Aaron Katersky/ABC News

Anthony Weiner sentenced to 21 months in sexting case

Boston's Morning Show with Kim & VB
September 25, 2017 - 10:56 am
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(NEW YORK) -- Anthony Weiner, the disgraced former New York congressman and soon-to-be ex-husband of top Hillary Clinton aide Huma Abedin, was sentenced Monday to 21 months in prison for sending obscene material to a 15-year-old high school student in North Carolina.

In May Weiner pleaded guilty in federal court to a single count of transferring obscene material to a minor.

Monday's sentencing marks the end of a six-year saga during which Weiner resigned from Congress, unsuccessfully ran for mayor of New York and separated from Abedin, who filed for divorce the day he was indicted.

Weiner's crime may have played a role in Clinton's loss to Donald Trump. When the FBI found Abedin's email on his computer, then-FBI Director James Comey revisited the investigation into Clinton's use of a private server.

Federal prosecutors had asked a judge to send Weiner to prison for 21 to 27 months, writing in their sentencing submission, "Although the defendant’s self-destructive path from United States Congressman to felon is indisputably sad, his crime is serious and his demonstrated need for deterrence is real.”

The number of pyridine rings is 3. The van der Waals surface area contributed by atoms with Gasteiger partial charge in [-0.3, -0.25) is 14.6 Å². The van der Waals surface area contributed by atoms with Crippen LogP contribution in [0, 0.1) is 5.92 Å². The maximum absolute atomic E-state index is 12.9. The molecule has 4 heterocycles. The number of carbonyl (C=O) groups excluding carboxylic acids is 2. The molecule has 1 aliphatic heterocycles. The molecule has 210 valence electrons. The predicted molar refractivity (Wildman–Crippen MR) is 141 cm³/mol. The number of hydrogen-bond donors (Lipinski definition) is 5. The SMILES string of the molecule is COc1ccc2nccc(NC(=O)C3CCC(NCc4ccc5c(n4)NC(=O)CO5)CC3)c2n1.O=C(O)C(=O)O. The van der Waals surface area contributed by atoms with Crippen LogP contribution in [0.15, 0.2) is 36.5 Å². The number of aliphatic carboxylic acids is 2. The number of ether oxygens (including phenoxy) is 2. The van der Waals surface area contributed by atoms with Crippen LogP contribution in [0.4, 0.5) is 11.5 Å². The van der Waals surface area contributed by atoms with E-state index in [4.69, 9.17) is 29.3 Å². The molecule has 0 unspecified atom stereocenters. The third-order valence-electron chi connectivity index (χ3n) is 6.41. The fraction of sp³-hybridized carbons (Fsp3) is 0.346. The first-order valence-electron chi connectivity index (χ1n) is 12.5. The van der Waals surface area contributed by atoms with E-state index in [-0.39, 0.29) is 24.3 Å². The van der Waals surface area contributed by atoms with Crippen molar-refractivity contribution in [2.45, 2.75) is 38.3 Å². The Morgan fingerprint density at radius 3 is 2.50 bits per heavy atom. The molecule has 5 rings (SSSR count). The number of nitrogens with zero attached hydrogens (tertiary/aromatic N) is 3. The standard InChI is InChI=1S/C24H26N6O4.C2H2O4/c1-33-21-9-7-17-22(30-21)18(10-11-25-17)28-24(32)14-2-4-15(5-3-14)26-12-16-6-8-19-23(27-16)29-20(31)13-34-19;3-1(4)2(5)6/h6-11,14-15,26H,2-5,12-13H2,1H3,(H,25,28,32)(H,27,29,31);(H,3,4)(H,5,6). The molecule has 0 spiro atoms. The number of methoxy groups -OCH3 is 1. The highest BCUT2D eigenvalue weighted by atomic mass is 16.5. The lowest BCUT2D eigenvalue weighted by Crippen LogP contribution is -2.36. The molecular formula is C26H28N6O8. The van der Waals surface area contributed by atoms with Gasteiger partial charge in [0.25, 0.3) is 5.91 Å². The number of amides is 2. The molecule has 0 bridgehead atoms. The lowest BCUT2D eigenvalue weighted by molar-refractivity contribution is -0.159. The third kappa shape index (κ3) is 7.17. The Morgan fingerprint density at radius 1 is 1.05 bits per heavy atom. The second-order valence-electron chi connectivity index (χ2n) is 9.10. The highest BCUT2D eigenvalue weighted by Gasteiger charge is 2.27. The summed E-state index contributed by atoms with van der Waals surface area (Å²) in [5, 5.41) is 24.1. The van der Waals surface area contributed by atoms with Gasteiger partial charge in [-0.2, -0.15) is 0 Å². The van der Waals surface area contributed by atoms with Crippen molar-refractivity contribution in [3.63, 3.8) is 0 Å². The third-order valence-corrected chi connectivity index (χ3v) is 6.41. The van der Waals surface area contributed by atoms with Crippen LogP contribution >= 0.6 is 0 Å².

Weiner had asked for probation, citing his continual recovery from an illness that cost him his marriage and career.

“A term of imprisonment would bring Anthony’s indisputably successful treatment for the sickness underlying his crime to an immediate and complete halt and separate Anthony from the son who has motivated his recovery,” his defense attorneys wrote.

In an emotional statement in May, Weiner said he "compulsively sought attention from women," engaging many of them in sexual and non-sexual conversations. He said his behavior started when he entered Congress and it continued through the first six months of 2016.

"These destructive impulses brought great devastation to my family and friends, and destroyed my life's dream of public service," he said.

Weiner said he "came to grips for the first time with the depths of my sickness" last fall and entered "intensive treatment."

"I have a sickness," Weiner said, "but I do not have an excuse."

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